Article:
The European Commission has approved Truxima, the world’s first biosimilar monoclonal antibody (mAb)  with an oncology indication.

Based in South-korea, Celltrion Healthcare is setting foot in the European oncology market with the approval of Truxima, a biosimilar to Roche’s Mabthera (rituximab). The European Commission has approved the antibody for non-Hodgkin’s lymphoma, chronic lymphocytic leukemia, rheumatoid arthritis (RA), granulomatosis with polyangiitis, and microscopic polyangiitis.

Truxima, like rituximab, is a mAb that targets the CD20 molecule found on the surface of most B cells. This cell type is affected in many hematological malignancies and plays a role in several immune related diseases such as RA.

While two phase I studies revealed the equivalence of treatment with Truxima compared to rituximab, phase III studies are ongoing in patients with RA, advanced follicular lymphoma and low-tumor-burden follicular lymphoma (LTBFL). So far, the results have shown highly similar efficacy and safety profiles to those of rituximab.

According to László Gulácsi, Head of Department of Health Economics, Corvinus University of Budapest, the budget savings across the 28 countries of the EU could be around €570M over an initial three-year period.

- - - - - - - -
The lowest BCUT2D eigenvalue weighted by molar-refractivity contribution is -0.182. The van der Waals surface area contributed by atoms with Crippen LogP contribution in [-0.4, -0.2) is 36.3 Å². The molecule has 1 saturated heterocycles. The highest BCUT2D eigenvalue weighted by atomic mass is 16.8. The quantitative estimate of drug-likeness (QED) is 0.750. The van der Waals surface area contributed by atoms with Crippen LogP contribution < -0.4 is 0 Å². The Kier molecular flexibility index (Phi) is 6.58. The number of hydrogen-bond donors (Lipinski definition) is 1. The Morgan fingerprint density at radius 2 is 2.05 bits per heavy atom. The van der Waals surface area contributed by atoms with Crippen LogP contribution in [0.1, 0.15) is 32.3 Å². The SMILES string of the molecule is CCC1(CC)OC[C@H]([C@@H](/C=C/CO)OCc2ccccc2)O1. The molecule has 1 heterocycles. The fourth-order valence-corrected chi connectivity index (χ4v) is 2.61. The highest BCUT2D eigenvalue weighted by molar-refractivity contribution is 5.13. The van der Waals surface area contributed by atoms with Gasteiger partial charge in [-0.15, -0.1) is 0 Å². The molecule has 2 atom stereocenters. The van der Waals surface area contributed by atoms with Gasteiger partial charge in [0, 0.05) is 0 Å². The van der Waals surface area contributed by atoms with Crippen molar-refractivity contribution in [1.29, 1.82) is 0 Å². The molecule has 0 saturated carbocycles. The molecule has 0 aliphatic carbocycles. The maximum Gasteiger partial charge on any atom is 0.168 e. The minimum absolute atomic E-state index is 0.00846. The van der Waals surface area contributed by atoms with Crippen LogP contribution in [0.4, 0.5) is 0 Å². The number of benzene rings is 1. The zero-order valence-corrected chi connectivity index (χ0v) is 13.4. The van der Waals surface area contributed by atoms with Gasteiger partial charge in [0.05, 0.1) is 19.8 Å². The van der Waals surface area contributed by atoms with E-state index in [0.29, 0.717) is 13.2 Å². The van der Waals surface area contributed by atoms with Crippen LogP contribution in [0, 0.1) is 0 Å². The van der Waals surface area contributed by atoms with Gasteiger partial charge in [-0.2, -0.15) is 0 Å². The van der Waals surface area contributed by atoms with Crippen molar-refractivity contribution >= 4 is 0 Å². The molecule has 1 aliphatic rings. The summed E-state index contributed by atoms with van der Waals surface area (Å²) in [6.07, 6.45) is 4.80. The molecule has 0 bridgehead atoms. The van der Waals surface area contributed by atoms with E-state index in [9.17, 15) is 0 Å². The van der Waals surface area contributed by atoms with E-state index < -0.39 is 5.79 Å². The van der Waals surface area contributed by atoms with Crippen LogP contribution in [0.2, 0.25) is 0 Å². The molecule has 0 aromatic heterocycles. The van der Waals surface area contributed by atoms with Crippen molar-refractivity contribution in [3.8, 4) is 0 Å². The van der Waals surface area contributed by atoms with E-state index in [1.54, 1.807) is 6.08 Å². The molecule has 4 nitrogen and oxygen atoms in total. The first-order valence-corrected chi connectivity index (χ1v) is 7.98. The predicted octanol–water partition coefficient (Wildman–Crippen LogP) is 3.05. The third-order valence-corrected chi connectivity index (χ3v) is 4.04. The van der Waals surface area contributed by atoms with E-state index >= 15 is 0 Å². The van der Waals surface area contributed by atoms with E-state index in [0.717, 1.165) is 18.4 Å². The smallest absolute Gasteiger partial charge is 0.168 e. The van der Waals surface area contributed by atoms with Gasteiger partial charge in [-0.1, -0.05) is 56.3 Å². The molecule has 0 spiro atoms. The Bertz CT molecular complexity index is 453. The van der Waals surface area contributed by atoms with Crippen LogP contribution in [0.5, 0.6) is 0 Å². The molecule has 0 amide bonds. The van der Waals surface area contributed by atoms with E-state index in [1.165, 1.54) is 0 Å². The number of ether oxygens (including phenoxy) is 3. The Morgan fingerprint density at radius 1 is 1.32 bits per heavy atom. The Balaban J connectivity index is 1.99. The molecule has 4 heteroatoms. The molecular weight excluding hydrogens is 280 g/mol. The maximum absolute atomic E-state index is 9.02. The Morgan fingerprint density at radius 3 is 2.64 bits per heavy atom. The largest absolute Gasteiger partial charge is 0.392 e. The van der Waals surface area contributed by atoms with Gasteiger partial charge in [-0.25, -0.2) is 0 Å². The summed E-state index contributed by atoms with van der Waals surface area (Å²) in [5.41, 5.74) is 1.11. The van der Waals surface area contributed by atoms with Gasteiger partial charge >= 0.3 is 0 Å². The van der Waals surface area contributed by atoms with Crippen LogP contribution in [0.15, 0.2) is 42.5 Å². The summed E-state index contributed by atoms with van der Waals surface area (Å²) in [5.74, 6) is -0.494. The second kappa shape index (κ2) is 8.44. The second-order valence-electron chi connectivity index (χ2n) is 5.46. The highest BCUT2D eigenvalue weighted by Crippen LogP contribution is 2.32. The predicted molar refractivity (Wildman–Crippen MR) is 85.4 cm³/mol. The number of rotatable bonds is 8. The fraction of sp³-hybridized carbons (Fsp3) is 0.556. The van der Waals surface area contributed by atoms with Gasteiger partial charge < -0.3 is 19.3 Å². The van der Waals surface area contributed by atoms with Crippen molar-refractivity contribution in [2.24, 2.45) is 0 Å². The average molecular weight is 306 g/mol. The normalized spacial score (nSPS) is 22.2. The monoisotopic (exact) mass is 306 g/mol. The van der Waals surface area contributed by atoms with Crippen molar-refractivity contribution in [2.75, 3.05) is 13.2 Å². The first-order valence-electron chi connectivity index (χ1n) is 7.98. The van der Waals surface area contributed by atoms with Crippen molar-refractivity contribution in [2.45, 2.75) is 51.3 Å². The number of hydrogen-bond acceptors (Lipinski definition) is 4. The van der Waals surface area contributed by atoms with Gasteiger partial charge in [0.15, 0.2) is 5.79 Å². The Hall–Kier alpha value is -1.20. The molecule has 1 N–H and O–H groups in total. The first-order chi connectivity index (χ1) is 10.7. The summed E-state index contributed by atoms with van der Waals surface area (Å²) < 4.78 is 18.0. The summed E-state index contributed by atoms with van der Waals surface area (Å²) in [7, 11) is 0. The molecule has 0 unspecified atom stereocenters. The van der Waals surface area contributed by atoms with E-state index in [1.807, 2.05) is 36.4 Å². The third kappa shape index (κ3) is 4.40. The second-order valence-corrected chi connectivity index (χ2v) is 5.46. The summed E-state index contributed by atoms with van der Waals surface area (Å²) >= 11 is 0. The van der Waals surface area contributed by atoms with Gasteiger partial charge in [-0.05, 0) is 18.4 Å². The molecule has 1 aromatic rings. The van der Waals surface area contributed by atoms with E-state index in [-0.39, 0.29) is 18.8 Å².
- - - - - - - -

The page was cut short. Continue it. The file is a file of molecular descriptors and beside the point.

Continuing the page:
Rituxima_Binding_to_CD20_on_a_B_Cell_Surface_(6830897205)

Schematic binding of rituximab to CD20

Representing the most advanced market for biosimilars, the EU counts with 23 biosimilars that mimic 7 different active substances. It is expected that the market will inflate 10-fold over the next 5 years, as several patents for biological medicines will expire and the American market is opening its doors.

In 2013, Celltrion got the first-ever approval for biosimilar mAbs in the EU for its products Remsima and Inflectra, which both mimic the mAb infliximab, an important RA drug initially marketed by J&J.

Celltrion is also planning on marketing Truximab outside the EU and partnered up with Isreal’s Teva Pharmaceuticals in a €150M ($160M) up-front deal last year to commercialize both Truximab as well as Herzuma, Celltrion’s biosimilar to Roche’s Herceptin, in the US and Canada.

Roche’s blockbuster drug will now have to compete with the cheaper Truxima. However, Celltrion barely came in first, while more competition is on the way: Novartis’ daughter company Sandoz applied for European marketing authorization for its rituximab biosimilar in May 2016 and both Pfizer and Amgen have their biosimilars in development.

The biosimilar market is definitely growing at fast pace, a topic reviewed by the consultant Joseph Pategou here. We are excited to see what the future will bring for these drugs and how they will impact healthcare costs. 

Images via shutterstock.com / vitstudio and CC 2.0/ NIAID

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